“I wasn’t sure how to help someone who was still processing what had happened,” Matheny said. “The patient was trying to figure where she was and what the heck had happened. As part of that team of first responders, I tried to provide balance, to sit and wait with her, and at the same time still be a spiritual voice while others tried to get the information they needed.”

More typically, residents discuss how to sharpen their best tools: open-ended questions and empathic listening.

“One of our mantras is ‘Follow the patient’s lead,’” says Uwe Scharf, the 48-year-old director of Hopkins’ Department of Pastoral Care and a CPE supervisor. “Because our service is not reimbursed, we have the luxury of lingering. We might spend 45 minutes if a patient has additional crises on top of medical ones.”

Scharf says that he and his fellow chaplains are as interested in spirituality as in religious practice. “Our chaplains are happy to talk to someone who says he practices yoga and meditation but doesn’t like to go to church.”

Some patients are more worried about how their illness is affecting family members than about their own health, Scharf says. In fact, at least half of patients want to discuss other concerns. The chaplain says it can be “tremendously healing” for patients to share such thoughts with someone who isn’t focused on their illness, even if it’s someone they are meeting for the first time.

“The seeming anonymity of the interaction between chaplain and patient creates a strong intimacy,” he says. “It’s a very real paradox that anonymity can create momentary intimacy, and that it can be very, very cathartic.”

Sometimes such encounters stand out as turning points. Peggy LeBlanc, who received a bone marrow transplant for multiple myeloma last March, says Chaplain Rhonda Cooper provided a lifeline of perspective.

Two weeks after her transplant, the 44-year-old Montgomery County, Md., resident contracted pneumonia. Weakened by nausea and painful mouth sores, debilitated from a lung biopsy, she plunged into a spiritual “black hole,” a state she felt betrayed her Catholic beliefs.

“When I told Rhonda how guilty I was about feeling that way, she just sat with me and listened,” LeBlanc recalls. “Then she told me that it was OK, that people go through this, that sometimes you must feel the dark before you see the light. What she said was so important and inspirational to me.”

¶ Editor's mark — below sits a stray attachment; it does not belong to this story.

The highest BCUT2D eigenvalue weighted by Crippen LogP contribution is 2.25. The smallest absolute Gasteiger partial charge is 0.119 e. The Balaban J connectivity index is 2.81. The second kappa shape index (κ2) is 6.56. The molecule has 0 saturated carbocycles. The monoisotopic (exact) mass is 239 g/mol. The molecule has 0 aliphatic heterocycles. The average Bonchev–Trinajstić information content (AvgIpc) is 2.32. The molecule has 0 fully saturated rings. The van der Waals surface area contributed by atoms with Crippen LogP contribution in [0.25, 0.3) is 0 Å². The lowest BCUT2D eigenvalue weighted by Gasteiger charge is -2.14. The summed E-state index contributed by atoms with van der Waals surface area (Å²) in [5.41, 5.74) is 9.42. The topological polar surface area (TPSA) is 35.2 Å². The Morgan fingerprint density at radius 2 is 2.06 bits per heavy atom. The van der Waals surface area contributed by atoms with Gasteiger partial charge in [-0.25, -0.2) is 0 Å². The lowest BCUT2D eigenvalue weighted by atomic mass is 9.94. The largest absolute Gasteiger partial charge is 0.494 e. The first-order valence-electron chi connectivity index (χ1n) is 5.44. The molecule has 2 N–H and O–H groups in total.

Cooper is the chaplain at the Sidney Kimmel Comprehensive Cancer Center—an energetic, upbeat woman whose warm accent reflects her years spent as a United Methodist minister in east Tennessee and southwest Virginia. After undergoing CPE training, she arrived at Hopkins in 2005 ready to serve a different kind of parish. She found a diverse population with different beliefs, different crises, and a universal need to find meaning and purpose, and to reconcile and strengthen their relationships.

Instead of promoting the Gospel, the 56-year-old pastor began offering a form of spiritual sustenance she calls “unconditional positive regard.”
“Isn’t that quite a phrase?” she laughs. “But it does kind of sum up what I’m charged to bring to patients. We chaplains will do our very best to meet a spiritual need of those in our charge. I know I’m limited, I know I can’t be all things to all people, but when I can make that connection with someone, that’s grace.”

Physician John Fetting has found that many of his patients cope with illness more successfully because of the strength they draw from their religious faith. He believes hospital chaplains supply an important dimension of treatment.

“There’s plenty of data suggesting that patients are more religious than their doctors,” notes the Hopkins oncologist who specializes in treating breast cancer. “These beliefs are as crucial to many of our patients as their marriages and their work. They often understand what is happening to them by how their faith asks them to respond. And we need to pay attention.”
In addition to Hopkins’ pastoral care team, a full-time Catholic chaplain, Paul Sparklin, is supported by the Catholic Archdiocese of Baltimore, while the Episcopal Diocese of Maryland funds the CPE residency, which William Bell holds. Rabbi Tsvi Schur of Baltimore visits regularly. Patients can request to see chaplains in such faiths as Buddhist, Muslim, and Jehovah’s Witness.